DAA Leads New Effort To Increase Transparency In Political Advertising

Just how big is the digital political advertising marketplace?

According to the ad research group Burrell Associates, digital political advertising is expected to total almost $2 billion by the time the 2018 midterm elections are over, up from just $71 million in 2014. This explosion in growth is no surprise, given the amount of time American voters now spend in front of their laptops, mobile phones, and tablets.

But with this explosion in growth has come the inevitable shadow – with more questions proliferating daily about who’s actually behind some of these ads, this continuously expanding $2 billion industry could come to a wrenching halt if regulators decide to step-in with heavy-handed restrictions. With avoidance of that fate in mind, the advertising industry stepped-up early this year to work on a solution.

In May of this year the 4A’s, working via its Board membership in the Digital Advertising Alliance (DAA), helped drive a self-regulatory solution to this issue. DAA announced a new industry-wide initiative to increase transparency and accountability around digital political ads (AboutPoliticalAds.org). In the wake of multiple scandals concerning electorate manipulation, the DAA has stepped into the void with a new program aimed at providing the public with real-time transparency as to just who is funding that political ad you’re seeing.

Since 2008, the DAA has been leading efforts in industry best practices and self-regulation. Starting with the Self-Regulatory Principles for Online Behavioral Advertising, the DAA has since then responded to multiple legislative and regulatory threats by updating its self-regulation and guidance for Multi-Site, Mobile and Cross-Device data. Political Ads is the latest of these five updates. As one of the founding members of the DAA, the 4A’s has worked extensively over the past ten years to ensure that the agency POV is well-represented at the table.

The new framework developed by the DAA requires that political advertisers include an icon/wording around their express advocacy ads. This icon or wording should provide clear, meaningful, and prominent notice that the ad is a political advertisement. It also requires that there be a linked notice that includes: the name of the political advertiser; a telephone number, physical address, web address, or other reliable contact information; any other information required by federal or state law; a link to a relevant government database of contributions and expenditures. If a political advertiser is not required to register with the government, then they must state that in the linked notice.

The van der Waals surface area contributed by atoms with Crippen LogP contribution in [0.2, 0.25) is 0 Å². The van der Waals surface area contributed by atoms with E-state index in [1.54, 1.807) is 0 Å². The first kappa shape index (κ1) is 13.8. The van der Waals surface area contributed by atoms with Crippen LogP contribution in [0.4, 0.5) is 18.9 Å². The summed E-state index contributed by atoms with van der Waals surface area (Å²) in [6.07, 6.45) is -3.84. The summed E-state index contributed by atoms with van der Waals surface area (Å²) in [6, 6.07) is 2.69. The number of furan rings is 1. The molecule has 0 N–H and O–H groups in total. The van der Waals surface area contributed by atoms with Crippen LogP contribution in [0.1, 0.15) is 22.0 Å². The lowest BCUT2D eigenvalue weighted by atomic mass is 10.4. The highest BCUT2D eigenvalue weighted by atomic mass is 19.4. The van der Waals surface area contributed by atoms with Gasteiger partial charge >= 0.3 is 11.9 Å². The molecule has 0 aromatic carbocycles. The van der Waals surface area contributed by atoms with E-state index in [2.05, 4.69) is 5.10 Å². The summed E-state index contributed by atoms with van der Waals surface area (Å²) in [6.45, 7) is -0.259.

With the release of the new Guidance in May, the DAA has been hard at work socializing the new program with legislators, regulators and industry. The release obtained positive press coverage in the Wall Street Journal, Campaign & Elections and numerous other high profile outlets. In September, the DAA announced that the Maryland Board of Elections voted to allow covered political entities to use this standard for disclosures mandated by Maryland. Other regulatory bodies around the country have also expressed interest in using the Political Ad program to comply with aspects of their state’s elections law. Also in September, DAA released a creative ad specification for the use of the Political Ad icon.

As the issue of political advertising transparency will likely only heat-up in the years ahead, the DAA’s early work in laying-down a flexible yet innovative framework for political advertising transparency will yield dividends in the years ahead to ensure the continued growth of a robust digital marketplace for political advertising.